Ratatouille Quinoa Bake with Pesto and Buffalo Mozzarella

Ratatouille-Quinoa-Bake-with-Pesto-and-Mozzarella Every week for almost three years, I’ve walked around the corner to Nice Nails to get a manicure. It’s become part of my routine, and I look forward to it, not only because I enjoy having my hands appear mildly presentable for 12 hours, but also because I’ve grown to love the warm and wonderful women at this tiny salon.

As soon as I walk in the door, I’m greeted by a chorus of “Hi, bay-beeee!!” and at least two bear hugs. I sit down at Jane’s station, my regular manicurist, who proceeds to insult me at least 10 times in 30 minutes with a huge grin on her face, which I find strangely endearing. There’s usually some light nail shaming (“You BITE cuticles. You BAD GIRL!!”), followed by a critique of my appearance (“You look so tired! Why always so tired?! You need arm wax.”) and relationship status (“I see still no ring on this hand. You have same boyfriend? He still loooove you??”). She paints my nails with one coat of Mademoiselle, much to her chagrin (“Baby needs color!”), gives me an overly aggressive shoulder massage (“You hunch!”) and a hug, then walks me to the door with at least two other manicurists in tow, chorusing, “Bye, bay-beeee! See you next week!”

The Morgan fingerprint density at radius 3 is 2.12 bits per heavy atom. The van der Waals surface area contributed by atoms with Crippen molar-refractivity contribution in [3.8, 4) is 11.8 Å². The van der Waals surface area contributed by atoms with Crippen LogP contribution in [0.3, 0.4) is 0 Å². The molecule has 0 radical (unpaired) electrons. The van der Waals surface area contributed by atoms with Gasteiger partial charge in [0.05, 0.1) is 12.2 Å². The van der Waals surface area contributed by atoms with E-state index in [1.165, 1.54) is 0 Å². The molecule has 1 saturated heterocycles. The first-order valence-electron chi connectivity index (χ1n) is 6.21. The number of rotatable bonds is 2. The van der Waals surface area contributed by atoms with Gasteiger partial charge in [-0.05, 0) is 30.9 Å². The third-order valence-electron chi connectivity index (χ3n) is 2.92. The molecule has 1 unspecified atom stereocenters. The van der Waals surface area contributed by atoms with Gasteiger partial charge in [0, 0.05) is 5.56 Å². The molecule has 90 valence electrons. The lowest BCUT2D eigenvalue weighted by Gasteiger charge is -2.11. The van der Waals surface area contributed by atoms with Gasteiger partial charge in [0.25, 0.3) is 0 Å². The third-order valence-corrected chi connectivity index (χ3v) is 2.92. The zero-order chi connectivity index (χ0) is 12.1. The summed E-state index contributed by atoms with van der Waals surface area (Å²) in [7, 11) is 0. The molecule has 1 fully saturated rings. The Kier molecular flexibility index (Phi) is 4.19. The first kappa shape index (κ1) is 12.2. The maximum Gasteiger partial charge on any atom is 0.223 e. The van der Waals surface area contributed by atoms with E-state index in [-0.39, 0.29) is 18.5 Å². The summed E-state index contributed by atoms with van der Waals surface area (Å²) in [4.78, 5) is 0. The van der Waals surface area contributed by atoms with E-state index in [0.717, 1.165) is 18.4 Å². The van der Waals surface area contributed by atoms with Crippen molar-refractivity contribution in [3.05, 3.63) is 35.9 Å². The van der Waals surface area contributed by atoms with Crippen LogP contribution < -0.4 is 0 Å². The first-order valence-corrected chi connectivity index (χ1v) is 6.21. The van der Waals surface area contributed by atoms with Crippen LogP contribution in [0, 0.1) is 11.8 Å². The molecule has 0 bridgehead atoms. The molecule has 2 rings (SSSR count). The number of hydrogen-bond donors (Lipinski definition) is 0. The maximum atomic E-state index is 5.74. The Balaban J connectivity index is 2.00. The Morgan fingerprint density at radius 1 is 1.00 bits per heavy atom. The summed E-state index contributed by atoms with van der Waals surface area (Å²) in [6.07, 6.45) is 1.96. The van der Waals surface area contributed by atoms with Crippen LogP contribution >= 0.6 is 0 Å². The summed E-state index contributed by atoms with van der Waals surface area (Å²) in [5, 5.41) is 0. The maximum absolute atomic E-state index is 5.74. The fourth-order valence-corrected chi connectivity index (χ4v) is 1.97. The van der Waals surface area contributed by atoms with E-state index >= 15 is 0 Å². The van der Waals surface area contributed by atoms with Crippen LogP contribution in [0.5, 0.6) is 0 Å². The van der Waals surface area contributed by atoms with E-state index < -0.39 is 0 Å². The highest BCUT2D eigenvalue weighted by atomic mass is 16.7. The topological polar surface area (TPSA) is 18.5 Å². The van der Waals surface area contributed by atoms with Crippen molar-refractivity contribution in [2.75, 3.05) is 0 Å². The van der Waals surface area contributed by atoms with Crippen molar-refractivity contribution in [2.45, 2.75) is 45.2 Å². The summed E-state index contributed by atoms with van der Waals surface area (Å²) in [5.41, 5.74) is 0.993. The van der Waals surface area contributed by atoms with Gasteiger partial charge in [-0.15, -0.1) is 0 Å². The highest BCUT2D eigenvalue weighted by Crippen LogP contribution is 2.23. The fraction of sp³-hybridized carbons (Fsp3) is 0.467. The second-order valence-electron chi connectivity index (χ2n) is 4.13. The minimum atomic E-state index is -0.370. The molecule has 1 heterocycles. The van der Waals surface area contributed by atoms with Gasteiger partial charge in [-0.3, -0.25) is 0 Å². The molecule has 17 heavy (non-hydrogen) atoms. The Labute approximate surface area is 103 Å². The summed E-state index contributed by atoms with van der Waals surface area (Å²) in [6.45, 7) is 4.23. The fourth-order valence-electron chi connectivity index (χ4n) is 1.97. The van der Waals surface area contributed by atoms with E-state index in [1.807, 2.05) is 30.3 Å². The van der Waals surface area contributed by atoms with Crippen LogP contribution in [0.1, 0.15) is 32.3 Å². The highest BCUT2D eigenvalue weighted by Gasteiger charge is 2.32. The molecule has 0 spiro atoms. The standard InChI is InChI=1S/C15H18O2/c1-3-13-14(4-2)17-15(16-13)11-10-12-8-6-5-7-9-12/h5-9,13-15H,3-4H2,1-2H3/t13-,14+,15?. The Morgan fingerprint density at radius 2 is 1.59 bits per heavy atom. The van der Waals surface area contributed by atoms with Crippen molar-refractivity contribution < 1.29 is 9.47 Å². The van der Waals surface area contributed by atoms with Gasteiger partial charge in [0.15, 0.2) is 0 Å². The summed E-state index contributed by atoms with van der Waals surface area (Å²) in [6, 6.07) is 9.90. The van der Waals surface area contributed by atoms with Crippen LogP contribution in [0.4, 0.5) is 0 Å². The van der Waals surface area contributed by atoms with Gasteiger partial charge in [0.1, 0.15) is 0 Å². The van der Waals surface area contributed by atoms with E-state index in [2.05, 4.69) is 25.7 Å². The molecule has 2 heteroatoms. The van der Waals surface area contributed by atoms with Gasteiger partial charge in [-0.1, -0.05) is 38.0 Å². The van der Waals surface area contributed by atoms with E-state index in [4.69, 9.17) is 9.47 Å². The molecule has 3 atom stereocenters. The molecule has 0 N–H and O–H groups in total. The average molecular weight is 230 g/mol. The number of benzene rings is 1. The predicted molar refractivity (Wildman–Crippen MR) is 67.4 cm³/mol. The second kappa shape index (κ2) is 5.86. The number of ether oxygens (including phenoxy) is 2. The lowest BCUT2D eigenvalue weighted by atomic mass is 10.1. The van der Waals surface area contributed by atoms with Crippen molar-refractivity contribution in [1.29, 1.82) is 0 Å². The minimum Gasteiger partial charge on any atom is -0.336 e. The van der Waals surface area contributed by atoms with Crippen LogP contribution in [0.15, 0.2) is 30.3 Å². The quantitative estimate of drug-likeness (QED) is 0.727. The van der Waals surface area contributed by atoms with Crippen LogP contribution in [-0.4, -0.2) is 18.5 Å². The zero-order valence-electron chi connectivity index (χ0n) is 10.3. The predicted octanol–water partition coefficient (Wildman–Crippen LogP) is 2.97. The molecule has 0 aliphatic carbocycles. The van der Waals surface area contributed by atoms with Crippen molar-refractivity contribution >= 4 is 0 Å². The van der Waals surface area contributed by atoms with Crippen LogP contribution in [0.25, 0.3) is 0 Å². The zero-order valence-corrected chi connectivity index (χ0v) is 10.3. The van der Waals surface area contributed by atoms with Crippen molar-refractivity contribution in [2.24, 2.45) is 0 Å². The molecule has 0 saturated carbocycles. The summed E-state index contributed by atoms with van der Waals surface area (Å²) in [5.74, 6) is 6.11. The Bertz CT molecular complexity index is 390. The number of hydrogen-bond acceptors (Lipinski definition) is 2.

I live for this QT with my Thursday afternoon clique.

Ratatouille-Quinoa-Bake-with-Pesto-and-Mozzarella-2 Sidenote: The boyfriend Jane refers to is obviously Logan, whom she met when we got roommate pedicures on my 26th birthday. The ladies of Nice Nails sang to me, before having me blow out all the aromatherapy candles and forcing me to kiss him while they took pictures. He loved it.

Sidenote2: Does nobody else have this relationship with their nail ladies???